You Want to Write About CRPS, But Don’t Know What to Say

Written by CRPS Warrior Samantha Barrett

To write about CRPS is to expose a part of yourself that is vulnerable, but so important when it is shared. Members of our community have voiced an interest in writing about CRPS, but didn’t know where to start. Here we go!

Writer’s Block. Anxiety. Fear. Overwhelming thoughts. All of this contributes to an issue that I hear about all to often. Members of the CRPS community want to write about their experiences, both good and bad, but it can be incredibly difficult to find a starting place. How can you get past the barriers to write about your own experience, whether it’s for public viewing or for your eyes only?

Finding a starting point for you writing can be the most difficult part. Brainstorming can help you find the topics that you would really like to write about. Take about one to five minutes and write down every topic that you can think of that pertains to your CRPS. From the day of your diagnosis to meeting your first CRPS friend, write down anything you can think of. Think about your passions in life. Do you like to cook and have had to make adjustments to accommodate your CRPS? Were you a dancer that now choreographs from a chair? Did you find a new hobby because of CRPS? Anything is up for grabs! When time is up, review your list. Circle the topics that you think you could write a detailed piece about. Is there one that sticks out the most? Great! Let’s go from there.

I have always been one that likes to map out my thoughts. I still utilize a tool I was taught in 2nd grade. Take a blank piece of paper. Write your topic in the middle and circle it. Think of at least 3 main points you can write about for this topic and have them web off of the main topic. Then, add your details about each point around it. Then, all you have to do is put it into sentences. I put a sample of my mind map below (yellow is the main topic, blue are the supporting ideas, green are the details for the supporting ideas). Try doing this for a few ideas until you find one that you can’t stop mind mapping. This topic would be something great for you to write about!

Mind Mapping has been a tool that Samantha uses to write about CRPS

With writing about CRPS, more obstacles than Writer’s Block come up. It can be scary to put yourself out there. So many of us living with CRPS have been judged at one point or another, or have been told that our diagnosis isn’t real or to get over the pain. That’s the beauty about writing though. Your thoughts and opinions are your thoughts and opinions. Your experiences with CRPS are your experiences! They may differ from mine, Jane Doe, and John Smith’s experiences, but that’s the amazing thing about sharing your writing. We can all learn from each other. Within every story is something to learn and something to relate to. You never know who you could help by sharing a story about the time you went to Reiki or acupuncture, or to aqua therapy. Whether your experience was positive or negative, people can take that away from your piece. Here at RSDSA, we try to keep a supportive environment. Everyone is entitled to their own opinion, but we ask that people comment respectfully. Remember, no one can discredit your experience as a human being.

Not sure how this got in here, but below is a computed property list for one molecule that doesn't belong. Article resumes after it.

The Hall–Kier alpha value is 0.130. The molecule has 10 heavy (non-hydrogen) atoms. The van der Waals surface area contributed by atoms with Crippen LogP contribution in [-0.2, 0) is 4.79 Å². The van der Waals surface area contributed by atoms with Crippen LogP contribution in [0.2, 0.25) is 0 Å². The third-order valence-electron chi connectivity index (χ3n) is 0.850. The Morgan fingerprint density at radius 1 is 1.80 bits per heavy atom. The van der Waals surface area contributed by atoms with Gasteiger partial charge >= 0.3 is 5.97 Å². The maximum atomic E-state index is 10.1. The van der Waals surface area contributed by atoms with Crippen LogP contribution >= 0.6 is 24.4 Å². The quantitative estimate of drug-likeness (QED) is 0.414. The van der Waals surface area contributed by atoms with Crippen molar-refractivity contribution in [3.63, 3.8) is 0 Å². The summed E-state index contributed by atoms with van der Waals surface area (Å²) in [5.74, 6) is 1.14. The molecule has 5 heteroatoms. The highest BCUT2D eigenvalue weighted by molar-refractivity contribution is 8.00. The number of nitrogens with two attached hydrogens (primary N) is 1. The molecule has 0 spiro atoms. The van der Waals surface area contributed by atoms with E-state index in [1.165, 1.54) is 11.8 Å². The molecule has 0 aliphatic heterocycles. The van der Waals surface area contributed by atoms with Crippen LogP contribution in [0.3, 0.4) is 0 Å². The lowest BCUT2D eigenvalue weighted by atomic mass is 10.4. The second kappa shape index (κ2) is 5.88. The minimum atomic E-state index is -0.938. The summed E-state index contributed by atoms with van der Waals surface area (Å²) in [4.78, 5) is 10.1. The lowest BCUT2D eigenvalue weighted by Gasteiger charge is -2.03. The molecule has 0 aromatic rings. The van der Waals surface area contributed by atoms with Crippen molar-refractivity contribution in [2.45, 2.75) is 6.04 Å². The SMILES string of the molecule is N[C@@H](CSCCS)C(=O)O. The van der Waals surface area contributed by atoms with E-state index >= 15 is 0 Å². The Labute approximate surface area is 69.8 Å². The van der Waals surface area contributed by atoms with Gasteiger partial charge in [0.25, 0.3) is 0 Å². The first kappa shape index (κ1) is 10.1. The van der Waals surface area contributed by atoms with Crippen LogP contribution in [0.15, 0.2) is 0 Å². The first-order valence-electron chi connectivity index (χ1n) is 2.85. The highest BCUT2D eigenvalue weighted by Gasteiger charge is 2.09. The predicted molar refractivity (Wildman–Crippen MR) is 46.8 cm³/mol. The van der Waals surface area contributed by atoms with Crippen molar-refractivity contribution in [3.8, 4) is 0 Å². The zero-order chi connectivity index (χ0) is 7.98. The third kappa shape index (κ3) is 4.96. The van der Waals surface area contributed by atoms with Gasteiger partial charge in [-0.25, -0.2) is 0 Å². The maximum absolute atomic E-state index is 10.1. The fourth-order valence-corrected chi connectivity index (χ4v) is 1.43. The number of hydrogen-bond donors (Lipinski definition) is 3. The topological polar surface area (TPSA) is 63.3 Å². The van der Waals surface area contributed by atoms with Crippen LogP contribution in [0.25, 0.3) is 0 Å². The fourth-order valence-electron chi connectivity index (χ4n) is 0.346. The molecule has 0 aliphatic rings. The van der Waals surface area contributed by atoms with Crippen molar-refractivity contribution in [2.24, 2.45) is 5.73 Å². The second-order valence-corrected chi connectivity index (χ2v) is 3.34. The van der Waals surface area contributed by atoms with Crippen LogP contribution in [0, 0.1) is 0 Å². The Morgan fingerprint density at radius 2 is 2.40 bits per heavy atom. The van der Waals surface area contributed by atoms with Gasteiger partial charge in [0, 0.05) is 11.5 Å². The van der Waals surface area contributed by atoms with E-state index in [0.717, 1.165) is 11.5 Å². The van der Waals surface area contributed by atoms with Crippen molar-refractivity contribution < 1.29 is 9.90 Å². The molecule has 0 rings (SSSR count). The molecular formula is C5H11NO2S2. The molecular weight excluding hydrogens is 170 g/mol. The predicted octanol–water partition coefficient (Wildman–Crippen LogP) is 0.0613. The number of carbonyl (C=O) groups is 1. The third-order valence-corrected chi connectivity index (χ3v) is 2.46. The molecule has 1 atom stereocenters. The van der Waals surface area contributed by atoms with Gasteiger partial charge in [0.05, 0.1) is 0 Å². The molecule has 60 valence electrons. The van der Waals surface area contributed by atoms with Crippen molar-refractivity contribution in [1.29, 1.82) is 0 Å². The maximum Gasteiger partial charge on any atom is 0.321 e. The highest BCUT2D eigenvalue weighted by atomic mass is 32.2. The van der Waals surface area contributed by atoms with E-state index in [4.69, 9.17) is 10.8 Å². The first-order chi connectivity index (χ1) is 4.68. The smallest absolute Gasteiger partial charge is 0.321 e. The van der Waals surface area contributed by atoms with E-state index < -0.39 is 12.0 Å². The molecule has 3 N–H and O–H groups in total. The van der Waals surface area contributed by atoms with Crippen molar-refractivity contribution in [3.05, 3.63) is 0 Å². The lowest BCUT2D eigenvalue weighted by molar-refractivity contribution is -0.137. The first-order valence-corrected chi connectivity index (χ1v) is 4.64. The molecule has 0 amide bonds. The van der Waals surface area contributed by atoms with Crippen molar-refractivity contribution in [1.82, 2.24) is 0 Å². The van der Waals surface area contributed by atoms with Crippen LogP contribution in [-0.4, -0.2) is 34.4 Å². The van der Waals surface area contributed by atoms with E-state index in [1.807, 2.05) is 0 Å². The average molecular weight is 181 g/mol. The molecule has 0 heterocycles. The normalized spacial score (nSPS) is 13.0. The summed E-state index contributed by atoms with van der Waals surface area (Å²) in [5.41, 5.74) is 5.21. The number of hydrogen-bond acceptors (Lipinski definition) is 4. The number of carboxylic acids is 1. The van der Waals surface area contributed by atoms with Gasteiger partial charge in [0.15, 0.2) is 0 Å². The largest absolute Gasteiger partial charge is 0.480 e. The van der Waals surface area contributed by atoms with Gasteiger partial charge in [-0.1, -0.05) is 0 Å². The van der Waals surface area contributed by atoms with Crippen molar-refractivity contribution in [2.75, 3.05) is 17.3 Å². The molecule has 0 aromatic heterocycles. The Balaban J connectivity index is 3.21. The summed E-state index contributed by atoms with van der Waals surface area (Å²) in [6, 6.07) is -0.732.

Once you get past your obstacles and start writing, reference your mind map to help you through the process. If you start to get stuck or frustrated, take a step back from it for a little while. Stressing yourself out about writing will not help your CRPS. But, as soon as something sparks in your brain, go back to your writing and get it all out. It may take you an hour, a day, a week, a month, or even longer. Writing is a process, and each process is different.

When you do finish your piece, consider submitting it to RSDSA for TheTuesdayBurn. We are always looking for writers to submit their experiences, opinions, and overall thoughts. You can submit your piece of writing to [email protected]. We like to try to have our blogs be over 400 words and to include a picture related to the topic. We want to hear from you!

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